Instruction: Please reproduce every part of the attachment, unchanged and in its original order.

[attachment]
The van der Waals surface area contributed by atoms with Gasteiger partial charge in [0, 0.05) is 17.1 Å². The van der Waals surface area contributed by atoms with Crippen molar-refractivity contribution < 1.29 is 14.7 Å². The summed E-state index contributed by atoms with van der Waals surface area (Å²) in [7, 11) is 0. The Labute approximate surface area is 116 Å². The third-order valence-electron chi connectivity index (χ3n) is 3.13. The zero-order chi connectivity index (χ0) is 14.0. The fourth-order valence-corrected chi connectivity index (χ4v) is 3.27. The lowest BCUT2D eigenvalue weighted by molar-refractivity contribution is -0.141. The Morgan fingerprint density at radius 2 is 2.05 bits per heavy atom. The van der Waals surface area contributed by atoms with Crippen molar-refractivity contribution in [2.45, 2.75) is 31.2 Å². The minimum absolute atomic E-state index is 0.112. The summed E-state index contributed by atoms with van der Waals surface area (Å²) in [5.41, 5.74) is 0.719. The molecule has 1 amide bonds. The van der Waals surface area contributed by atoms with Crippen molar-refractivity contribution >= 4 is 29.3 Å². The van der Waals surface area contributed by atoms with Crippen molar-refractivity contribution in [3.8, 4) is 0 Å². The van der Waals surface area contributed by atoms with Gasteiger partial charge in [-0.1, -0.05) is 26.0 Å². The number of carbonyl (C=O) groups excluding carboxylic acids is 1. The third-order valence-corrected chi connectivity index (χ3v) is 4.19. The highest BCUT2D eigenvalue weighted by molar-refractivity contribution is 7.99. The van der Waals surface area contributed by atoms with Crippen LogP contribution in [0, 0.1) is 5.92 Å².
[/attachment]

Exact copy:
The van der Waals surface area contributed by atoms with Gasteiger partial charge in [0, 0.05) is 17.1 Å². The van der Waals surface area contributed by atoms with Crippen molar-refractivity contribution < 1.29 is 14.7 Å². The summed E-state index contributed by atoms with van der Waals surface area (Å²) in [7, 11) is 0. The Labute approximate surface area is 116 Å². The third-order valence-electron chi connectivity index (χ3n) is 3.13. The zero-order chi connectivity index (χ0) is 14.0. The fourth-order valence-corrected chi connectivity index (χ4v) is 3.27. The lowest BCUT2D eigenvalue weighted by molar-refractivity contribution is -0.141. The Morgan fingerprint density at radius 2 is 2.05 bits per heavy atom. The van der Waals surface area contributed by atoms with Crippen molar-refractivity contribution in [2.45, 2.75) is 31.2 Å². The minimum absolute atomic E-state index is 0.112. The summed E-state index contributed by atoms with van der Waals surface area (Å²) in [5.41, 5.74) is 0.719. The molecule has 1 amide bonds. The van der Waals surface area contributed by atoms with Crippen molar-refractivity contribution >= 4 is 29.3 Å². The van der Waals surface area contributed by atoms with Crippen molar-refractivity contribution in [3.8, 4) is 0 Å². The van der Waals surface area contributed by atoms with Gasteiger partial charge in [-0.1, -0.05) is 26.0 Å². The number of carbonyl (C=O) groups excluding carboxylic acids is 1. The third-order valence-corrected chi connectivity index (χ3v) is 4.19. The highest BCUT2D eigenvalue weighted by molar-refractivity contribution is 7.99. The van der Waals surface area contributed by atoms with Crippen LogP contribution in [0, 0.1) is 5.92 Å².